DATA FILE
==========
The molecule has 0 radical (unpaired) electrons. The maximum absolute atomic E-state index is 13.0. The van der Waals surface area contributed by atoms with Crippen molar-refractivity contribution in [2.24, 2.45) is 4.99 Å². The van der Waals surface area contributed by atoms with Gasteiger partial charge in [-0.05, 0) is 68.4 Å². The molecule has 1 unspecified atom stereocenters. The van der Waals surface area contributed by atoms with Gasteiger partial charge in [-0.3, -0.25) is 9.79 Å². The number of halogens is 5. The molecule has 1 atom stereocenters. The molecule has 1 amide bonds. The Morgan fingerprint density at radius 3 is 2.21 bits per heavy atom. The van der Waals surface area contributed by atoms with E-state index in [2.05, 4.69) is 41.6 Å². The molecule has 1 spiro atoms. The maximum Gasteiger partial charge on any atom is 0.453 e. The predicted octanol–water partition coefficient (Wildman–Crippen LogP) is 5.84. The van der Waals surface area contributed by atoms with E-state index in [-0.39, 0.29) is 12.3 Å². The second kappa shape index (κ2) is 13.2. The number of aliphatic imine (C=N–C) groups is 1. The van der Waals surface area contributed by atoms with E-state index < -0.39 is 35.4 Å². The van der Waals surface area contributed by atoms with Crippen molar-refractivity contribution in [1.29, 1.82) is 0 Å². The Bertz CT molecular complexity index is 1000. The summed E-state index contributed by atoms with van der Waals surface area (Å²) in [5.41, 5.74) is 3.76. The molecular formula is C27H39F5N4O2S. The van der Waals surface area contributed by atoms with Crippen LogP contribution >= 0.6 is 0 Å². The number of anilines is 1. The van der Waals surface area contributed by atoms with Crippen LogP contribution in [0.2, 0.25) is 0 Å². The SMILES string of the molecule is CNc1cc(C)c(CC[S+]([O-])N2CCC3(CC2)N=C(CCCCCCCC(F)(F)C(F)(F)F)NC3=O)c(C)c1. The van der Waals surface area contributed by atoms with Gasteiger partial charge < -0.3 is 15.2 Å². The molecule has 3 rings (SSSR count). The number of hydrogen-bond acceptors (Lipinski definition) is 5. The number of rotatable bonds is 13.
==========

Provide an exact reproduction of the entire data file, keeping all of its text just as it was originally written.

The molecule has 0 radical (unpaired) electrons. The maximum absolute atomic E-state index is 13.0. The van der Waals surface area contributed by atoms with Crippen molar-refractivity contribution in [2.24, 2.45) is 4.99 Å². The van der Waals surface area contributed by atoms with Gasteiger partial charge in [-0.05, 0) is 68.4 Å². The molecule has 1 unspecified atom stereocenters. The van der Waals surface area contributed by atoms with Gasteiger partial charge in [-0.3, -0.25) is 9.79 Å². The number of halogens is 5. The molecule has 1 atom stereocenters. The molecule has 1 amide bonds. The Morgan fingerprint density at radius 3 is 2.21 bits per heavy atom. The van der Waals surface area contributed by atoms with E-state index in [2.05, 4.69) is 41.6 Å². The molecule has 1 spiro atoms. The maximum Gasteiger partial charge on any atom is 0.453 e. The predicted octanol–water partition coefficient (Wildman–Crippen LogP) is 5.84. The van der Waals surface area contributed by atoms with E-state index in [-0.39, 0.29) is 12.3 Å². The second kappa shape index (κ2) is 13.2. The number of aliphatic imine (C=N–C) groups is 1. The van der Waals surface area contributed by atoms with E-state index < -0.39 is 35.4 Å². The van der Waals surface area contributed by atoms with Crippen molar-refractivity contribution in [1.29, 1.82) is 0 Å². The Bertz CT molecular complexity index is 1000. The summed E-state index contributed by atoms with van der Waals surface area (Å²) in [5.41, 5.74) is 3.76. The molecular formula is C27H39F5N4O2S. The van der Waals surface area contributed by atoms with Crippen LogP contribution >= 0.6 is 0 Å². The number of anilines is 1. The van der Waals surface area contributed by atoms with Crippen LogP contribution in [0.2, 0.25) is 0 Å². The SMILES string of the molecule is CNc1cc(C)c(CC[S+]([O-])N2CCC3(CC2)N=C(CCCCCCCC(F)(F)C(F)(F)F)NC3=O)c(C)c1. The van der Waals surface area contributed by atoms with Gasteiger partial charge < -0.3 is 15.2 Å². The molecule has 3 rings (SSSR count). The number of hydrogen-bond acceptors (Lipinski definition) is 5. The number of rotatable bonds is 13.